Oxford Dictionaries: Big society is the word of 2010
24th November 2010
'Big society' has been named the word of the year by Oxford Dictionaries.
The phrase, which was coined by prime minister David Cameron to encourage individuals, businesses and charities to play a larger role in the running of communities, was deemed to have attracted the most attention over the past 12 months.
It has been used extensively over the last year, first in the Conservative Party's general election campaign and then in subsequent speeches and policies after the coalition government came into power.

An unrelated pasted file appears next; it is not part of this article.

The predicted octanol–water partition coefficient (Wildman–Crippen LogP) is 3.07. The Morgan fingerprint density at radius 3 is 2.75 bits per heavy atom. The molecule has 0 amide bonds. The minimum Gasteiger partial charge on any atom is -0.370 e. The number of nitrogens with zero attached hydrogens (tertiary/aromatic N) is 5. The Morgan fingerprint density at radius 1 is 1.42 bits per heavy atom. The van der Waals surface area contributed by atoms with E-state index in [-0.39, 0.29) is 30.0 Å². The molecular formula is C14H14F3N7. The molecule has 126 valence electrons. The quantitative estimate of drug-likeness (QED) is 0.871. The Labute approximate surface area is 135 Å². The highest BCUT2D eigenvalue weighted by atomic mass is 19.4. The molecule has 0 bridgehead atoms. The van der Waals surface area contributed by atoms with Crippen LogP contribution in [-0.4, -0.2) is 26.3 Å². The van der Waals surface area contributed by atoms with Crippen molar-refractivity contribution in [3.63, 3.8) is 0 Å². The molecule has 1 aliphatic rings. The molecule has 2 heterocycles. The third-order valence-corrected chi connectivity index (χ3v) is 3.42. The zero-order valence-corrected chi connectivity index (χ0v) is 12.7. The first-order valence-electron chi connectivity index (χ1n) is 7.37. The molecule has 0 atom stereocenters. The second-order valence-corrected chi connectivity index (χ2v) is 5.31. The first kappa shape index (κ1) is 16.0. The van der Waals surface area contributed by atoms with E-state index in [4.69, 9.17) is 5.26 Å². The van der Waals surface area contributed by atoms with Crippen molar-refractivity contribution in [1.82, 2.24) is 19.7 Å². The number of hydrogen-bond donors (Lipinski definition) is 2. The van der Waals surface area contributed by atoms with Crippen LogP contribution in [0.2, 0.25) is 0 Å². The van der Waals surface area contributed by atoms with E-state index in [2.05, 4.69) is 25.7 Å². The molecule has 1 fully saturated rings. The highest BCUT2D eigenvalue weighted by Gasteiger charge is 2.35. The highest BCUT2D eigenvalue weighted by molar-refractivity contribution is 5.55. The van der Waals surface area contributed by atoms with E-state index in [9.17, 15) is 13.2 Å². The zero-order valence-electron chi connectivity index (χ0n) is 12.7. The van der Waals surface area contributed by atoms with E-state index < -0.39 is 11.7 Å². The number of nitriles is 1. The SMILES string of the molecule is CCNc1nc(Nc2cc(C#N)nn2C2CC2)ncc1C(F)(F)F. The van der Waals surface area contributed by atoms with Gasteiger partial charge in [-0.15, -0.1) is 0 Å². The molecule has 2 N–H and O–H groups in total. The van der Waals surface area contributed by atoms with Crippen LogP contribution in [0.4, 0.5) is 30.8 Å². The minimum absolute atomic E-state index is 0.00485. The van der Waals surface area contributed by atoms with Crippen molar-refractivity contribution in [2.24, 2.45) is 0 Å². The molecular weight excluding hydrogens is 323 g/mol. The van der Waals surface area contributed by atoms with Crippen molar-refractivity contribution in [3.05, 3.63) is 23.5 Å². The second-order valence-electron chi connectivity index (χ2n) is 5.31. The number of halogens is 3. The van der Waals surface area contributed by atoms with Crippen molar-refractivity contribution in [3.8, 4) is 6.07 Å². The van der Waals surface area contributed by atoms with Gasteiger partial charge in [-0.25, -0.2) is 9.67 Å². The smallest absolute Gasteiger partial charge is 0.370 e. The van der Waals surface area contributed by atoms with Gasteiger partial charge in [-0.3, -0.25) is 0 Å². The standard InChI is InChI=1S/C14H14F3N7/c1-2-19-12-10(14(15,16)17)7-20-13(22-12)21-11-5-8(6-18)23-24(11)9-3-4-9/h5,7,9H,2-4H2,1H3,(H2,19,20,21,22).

Language expert Susie Dent, a spokeswoman for Oxford Dictionaries, commented: 'Big society was for us a clear winner because it embraces so much of the year's political and economic mood. Taken to mean many things, it has begun to take on a life of its own.'
Other words and phrases featured on Oxford Dictionaries' shortlist for word of the year included double-dip, Tea Party, upcycling, showmance, vuvuzela and preloading.
Writing in the Guardian this week, ACEVO deputy chief executive Peter Kyle claimed the government's big society policies to date have fallen short of the ideal promised by Mr Cameron during the election.